The factors that contributed to this success include investment in research for development and nutrition evidence; partnerships with key stakeholders including national agricultural research systems (NARS) and women and men farmers; as well minimum behaviour change needs in adoption of biofortified varieties.
‘#Biofortification may not be a silver bullet for tackling all malnutrition problems but it is a golden opportunity for improving micronutrient intake through key staples consumed daily’@ekinbirollopez @HarvestPlus #cfs46 #cgiaratcfs46 #zerohunger #ruralwomen @irri @A4NH_CGIAR pic.twitter.com/myKew25CgS
— CIP – Potato Center (@Cipotato) October 15, 2019
ILRI’s Iain Wright addressed the critical role that animal-source foods played in the diets of people living in developing countries. Referencing calls by the EAT Lancet report to reduce the consumption of animal source foods in the developed world, he noted such calls sometimes disregarded the need to increase consumption in the developing world.
Meat, milk, eggs and fish provide micronutrients and are therefore critical to healthy diets and are a source of livelihoods in many communities.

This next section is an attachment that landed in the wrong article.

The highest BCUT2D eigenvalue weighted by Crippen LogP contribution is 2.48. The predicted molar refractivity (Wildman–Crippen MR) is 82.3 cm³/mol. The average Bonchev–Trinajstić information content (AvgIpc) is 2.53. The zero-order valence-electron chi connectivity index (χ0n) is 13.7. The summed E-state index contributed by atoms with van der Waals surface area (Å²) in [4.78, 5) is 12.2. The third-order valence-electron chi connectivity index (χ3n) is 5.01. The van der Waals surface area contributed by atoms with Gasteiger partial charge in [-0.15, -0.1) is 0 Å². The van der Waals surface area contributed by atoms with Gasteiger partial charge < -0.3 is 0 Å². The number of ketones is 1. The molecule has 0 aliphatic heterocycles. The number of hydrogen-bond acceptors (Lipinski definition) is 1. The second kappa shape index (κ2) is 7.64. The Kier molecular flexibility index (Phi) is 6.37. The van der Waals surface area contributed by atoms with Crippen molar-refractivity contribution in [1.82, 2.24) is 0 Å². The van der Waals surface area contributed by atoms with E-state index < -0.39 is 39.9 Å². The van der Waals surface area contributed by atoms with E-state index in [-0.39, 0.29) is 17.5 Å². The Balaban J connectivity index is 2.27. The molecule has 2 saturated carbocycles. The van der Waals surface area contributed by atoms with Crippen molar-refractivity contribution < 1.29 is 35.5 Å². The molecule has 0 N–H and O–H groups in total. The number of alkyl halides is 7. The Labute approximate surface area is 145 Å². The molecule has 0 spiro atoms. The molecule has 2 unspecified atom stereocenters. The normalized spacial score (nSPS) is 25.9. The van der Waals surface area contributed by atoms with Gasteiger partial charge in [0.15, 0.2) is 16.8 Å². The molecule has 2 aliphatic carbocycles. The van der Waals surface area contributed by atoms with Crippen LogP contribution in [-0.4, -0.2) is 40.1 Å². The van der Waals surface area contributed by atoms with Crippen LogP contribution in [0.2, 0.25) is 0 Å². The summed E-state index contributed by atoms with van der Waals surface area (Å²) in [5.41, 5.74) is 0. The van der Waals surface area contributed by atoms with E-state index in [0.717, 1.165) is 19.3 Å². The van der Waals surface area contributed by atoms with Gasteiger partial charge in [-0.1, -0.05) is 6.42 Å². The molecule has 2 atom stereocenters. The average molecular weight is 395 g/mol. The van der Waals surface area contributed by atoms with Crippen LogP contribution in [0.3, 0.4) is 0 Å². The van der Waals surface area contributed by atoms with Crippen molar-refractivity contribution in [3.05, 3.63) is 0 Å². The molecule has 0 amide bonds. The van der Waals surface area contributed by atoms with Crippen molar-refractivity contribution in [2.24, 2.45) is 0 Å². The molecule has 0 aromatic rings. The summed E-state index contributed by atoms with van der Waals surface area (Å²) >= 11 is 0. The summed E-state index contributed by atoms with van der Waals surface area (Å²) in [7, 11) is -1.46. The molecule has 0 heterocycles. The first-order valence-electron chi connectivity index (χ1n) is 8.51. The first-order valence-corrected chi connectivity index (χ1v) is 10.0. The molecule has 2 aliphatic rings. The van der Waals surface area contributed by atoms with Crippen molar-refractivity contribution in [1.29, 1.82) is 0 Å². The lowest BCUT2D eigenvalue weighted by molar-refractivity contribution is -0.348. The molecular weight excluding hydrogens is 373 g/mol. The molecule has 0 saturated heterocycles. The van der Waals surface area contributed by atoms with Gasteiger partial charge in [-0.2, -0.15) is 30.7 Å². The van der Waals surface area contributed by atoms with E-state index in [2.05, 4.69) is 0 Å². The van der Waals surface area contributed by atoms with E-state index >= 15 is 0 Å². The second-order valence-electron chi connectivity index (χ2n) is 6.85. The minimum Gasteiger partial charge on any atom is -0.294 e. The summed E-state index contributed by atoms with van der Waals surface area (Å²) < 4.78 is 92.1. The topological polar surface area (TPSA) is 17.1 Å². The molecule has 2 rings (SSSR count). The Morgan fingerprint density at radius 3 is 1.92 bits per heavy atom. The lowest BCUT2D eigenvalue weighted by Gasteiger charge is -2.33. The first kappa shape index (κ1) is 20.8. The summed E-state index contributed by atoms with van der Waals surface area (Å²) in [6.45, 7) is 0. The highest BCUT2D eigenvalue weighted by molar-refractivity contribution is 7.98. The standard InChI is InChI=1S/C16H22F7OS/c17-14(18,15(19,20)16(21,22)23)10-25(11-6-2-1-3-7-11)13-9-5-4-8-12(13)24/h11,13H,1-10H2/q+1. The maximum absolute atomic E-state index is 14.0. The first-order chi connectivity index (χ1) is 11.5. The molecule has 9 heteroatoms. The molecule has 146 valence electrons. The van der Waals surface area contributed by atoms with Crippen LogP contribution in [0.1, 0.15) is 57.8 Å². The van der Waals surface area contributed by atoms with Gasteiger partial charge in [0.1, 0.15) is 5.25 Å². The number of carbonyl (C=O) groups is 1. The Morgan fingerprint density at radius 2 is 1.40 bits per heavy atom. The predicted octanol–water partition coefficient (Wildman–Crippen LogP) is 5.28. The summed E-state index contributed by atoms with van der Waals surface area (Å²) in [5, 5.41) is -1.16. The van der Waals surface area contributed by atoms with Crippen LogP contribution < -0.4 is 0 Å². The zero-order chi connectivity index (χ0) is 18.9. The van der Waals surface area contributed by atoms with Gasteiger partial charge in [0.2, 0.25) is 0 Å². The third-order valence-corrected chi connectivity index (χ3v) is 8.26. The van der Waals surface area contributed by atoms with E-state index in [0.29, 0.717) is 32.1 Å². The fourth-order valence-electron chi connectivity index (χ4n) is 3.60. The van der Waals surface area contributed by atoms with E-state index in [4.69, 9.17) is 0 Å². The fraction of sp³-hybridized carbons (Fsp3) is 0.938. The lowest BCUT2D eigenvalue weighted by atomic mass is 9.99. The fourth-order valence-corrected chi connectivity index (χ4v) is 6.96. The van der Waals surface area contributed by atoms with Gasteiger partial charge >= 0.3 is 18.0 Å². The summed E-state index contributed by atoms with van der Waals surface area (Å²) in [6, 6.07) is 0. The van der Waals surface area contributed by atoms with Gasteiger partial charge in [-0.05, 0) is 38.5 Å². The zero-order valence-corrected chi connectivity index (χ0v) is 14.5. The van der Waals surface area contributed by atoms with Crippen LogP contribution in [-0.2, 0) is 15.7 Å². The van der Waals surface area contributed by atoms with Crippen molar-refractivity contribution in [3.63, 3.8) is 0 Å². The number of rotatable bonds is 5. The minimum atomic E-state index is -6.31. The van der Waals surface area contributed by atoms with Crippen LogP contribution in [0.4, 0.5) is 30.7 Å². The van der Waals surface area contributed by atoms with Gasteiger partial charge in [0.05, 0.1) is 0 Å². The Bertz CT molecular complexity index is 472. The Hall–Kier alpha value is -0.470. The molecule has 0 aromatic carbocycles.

“Given their increasing importance, significant opportunities exist to intensify the smallholder agriculture sector to meet increasing demand. Africa’s rural population will continue to grow and with it so will smallholder farming, mostly mixed crop and livestock” said Wright, ILRI’s Deputy Director General for Research and Development.
On the contribution of root and tuber crops (RTCs), Ian Barker from CIP noted they were naturally nutritious and hence could contribute towards good diets. These crops—potato and sweetpotato—have a short growing cycle and therefore play an important role in addressing the hunger gap for household food security.
In many households, RTCs and bananas are both cash and food crops. For potato, 70 percent of the harvest is sold for cash.